Purpose: To examine the relationship between home smoking bans and adult smokers' exposure to the statewide California Tobacco Control Program (TCP) and their cigarette smoking behavior.
Design: Cross-sectional survey that was part of the statewide Independent Evaluation of the California Tobacco Control, Prevention and Education Program.
Setting: Random telephone interviews within 18 California counties.
Subjects: A representative sample of 1315 adult smokers, aged 25 years and older.
Measures: The telephone survey included questions about smoking behavior, quitting smoking, exposure to tobacco control program components, home smoking rules, and attitudes related to tobacco use and environmental tobacco smoke (ETS).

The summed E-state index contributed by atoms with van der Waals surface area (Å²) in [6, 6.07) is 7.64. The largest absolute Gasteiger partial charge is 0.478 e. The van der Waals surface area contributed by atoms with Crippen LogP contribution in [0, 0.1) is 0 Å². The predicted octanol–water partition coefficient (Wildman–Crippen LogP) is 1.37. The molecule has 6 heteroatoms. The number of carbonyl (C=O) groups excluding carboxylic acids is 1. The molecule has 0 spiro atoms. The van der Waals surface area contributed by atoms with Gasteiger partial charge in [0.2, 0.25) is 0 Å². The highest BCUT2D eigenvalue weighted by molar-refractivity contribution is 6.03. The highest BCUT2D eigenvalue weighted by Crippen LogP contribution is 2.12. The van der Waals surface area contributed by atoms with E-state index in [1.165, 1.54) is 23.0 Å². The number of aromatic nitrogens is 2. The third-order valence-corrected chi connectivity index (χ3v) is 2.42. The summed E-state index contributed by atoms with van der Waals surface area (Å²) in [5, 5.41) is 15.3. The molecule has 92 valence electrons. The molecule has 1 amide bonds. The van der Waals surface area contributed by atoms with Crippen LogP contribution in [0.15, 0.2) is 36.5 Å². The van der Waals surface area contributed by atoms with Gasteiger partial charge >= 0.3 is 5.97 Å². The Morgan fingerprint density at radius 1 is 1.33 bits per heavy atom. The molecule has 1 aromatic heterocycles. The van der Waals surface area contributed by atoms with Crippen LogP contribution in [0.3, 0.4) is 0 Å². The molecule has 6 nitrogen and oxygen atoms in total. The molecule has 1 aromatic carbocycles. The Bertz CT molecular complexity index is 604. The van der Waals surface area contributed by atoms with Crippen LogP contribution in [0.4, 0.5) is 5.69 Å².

Results: Smokers with a home smoking ban were twice as likely (OR = 2.29; 95% CI 1.22, 4.29) to have heard of TCP community programs and three times more likely (OR = 3.18; 95% CI 1.34, 7.57) to have seen and talked about the ETS media spot than smokers with no home smoking policy. Multivariate regression models indicated that having a home smoking ban was related to smoking fewer cigarettes per day and greater interest in quitting smoking compared with smokers with no smoking rules in the home (p < .05).
Conclusions: These findings suggest that smokers reporting exposure to the California TCP were more likely to have restrictive home smoking policies and that more restrictive home smoking policies were associated with reduced smoking behavior.